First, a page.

For as the new heavens and the new earth, which I will make, shall remain before me, says the Lord; so shall your descendants and your name remain. From new moon to new moon, and from sabbath to sabbath, all flesh shall come to worship before me, says the Lord. And they shall go out and look at the dead bodies of the people who have rebelled against me; for their worm shall not die, their fire shall not be quenched, and they shall be an abhorrence to all flesh.

- Isaiah 66:22-24

The image in the Mark passage, then, is of dead, rotting corpses, not conscious beings who feel the effects of the fire and the worms. I'll go a step further and suggest that since Isaiah says "all flesh" will worship God, the corpses should be considered no longer even human. They are no better than garbage.

If I've read it correctly, then this first set of passages suggests something that is possibly even worse than eternal torment -- utter dehumanization. That's not something I'd wish upon my worst enemy.

Well, to be honest, if I was in a bad mood I might wish it on my worst enemy.

The next passage appears in Matthew and Luke.

Do not fear those who kill the body but cannot kill the soul; rather fear him who can destroy both soul and body in hell.

- Matthew 10:28

But I will warn you whom to fear: fear him who, after he has killed, has authority to cast into hell. Yes, I tell you, fear him!

- Luke 12:5

Here Jesus says hell is frightful. No wonder, after what we saw in the previous passages. There is a bit of tension between Matthew and Luke here. In Luke, people are "cast into" hell, while in Matthew, they are "destroyed." This is a tension that runs throughout the New Testament, as we will see.

Next are a couple of woes that Jesus aimed at the scribes and Pharisees, compliments of Matthew.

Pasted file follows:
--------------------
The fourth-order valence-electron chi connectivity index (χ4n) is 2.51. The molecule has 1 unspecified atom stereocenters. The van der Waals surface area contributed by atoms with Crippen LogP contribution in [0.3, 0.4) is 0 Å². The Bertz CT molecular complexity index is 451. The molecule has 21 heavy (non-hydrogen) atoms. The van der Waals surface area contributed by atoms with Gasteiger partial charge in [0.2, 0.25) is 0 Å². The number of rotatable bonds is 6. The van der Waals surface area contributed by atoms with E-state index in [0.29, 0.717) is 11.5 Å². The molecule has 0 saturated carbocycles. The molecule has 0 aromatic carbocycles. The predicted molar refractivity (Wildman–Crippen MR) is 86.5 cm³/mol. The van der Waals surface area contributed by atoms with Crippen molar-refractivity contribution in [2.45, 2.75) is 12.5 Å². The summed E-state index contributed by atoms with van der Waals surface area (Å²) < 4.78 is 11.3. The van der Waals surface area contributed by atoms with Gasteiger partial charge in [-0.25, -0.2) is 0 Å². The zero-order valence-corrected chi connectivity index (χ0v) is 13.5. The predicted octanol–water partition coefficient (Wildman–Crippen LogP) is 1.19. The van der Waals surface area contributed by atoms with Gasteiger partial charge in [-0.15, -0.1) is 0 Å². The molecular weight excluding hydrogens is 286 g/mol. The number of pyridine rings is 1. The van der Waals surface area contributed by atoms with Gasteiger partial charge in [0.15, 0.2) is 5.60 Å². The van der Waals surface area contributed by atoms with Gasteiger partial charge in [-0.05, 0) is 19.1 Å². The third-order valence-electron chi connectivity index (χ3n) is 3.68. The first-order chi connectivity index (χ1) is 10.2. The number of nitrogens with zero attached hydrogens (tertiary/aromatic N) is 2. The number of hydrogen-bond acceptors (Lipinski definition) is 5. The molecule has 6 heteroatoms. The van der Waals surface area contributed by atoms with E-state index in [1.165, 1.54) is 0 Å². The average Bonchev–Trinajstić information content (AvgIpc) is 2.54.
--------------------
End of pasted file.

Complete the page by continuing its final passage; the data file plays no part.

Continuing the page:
"Woe to you, scribes and Pharisees, hypocrites! For you cross sea and land to make a single convert, and you make the new convert twice as much a child of hell as yourselves... You snakes, you brood of vipers! How can you escape being sentenced to hell?"

- Matthew 23:15, 33

In light of the above statements about hell, it is clear that Jesus is delivering a severe warning. If this "brood of vipers" knew what was good for them, they would change their ways; nobody would ever want to be sentenced to hell. For the purpose of this blog series, though, this passage doesn't really tell us anything about hell.

Outside the gospels, the one place the word gehenna appears in the New Testament is in the book of James.

"And the tongue is a fire. The tongue is placed among our members as a world of iniquity; it stains the whole body, sets on fire the cycle of nature, and is itself set on fire by hell."

- James 3:6

Here gehenna is used metaphorically. Hell is the spark that sets the tongue ablaze with iniquity. Again, for the purpose of this blog series, this passage does not give any information about hell.

In summary, the word gehenna, as used in the New Testament, refers to a terrible, frightful consequence of sinful behavior. This consequence is worse than being maimed or crippled. It's possibly equivalent to having one's corpse thrown into a landfill and burned.

That's it for the word gehenna. Next up is hades.

Labels: ,


At 5/09/2006 11:20 AM, Anonymous Brett said...

Jesus spoke of Hell as a literal place and literal torment in Luke 19:16-26.

At 5/09/2006 11:36 AM, Anonymous Brett said...

I should have said Hades, not Hell. I did a post on Hell a while back.

At 5/09/2006 11:33 PM, Blogger BruceA said...

Thanks for your comments. I'm including that passage from Luke in part 2 of the series.


Post a Comment

Links to this post:

Create a Link

<< Home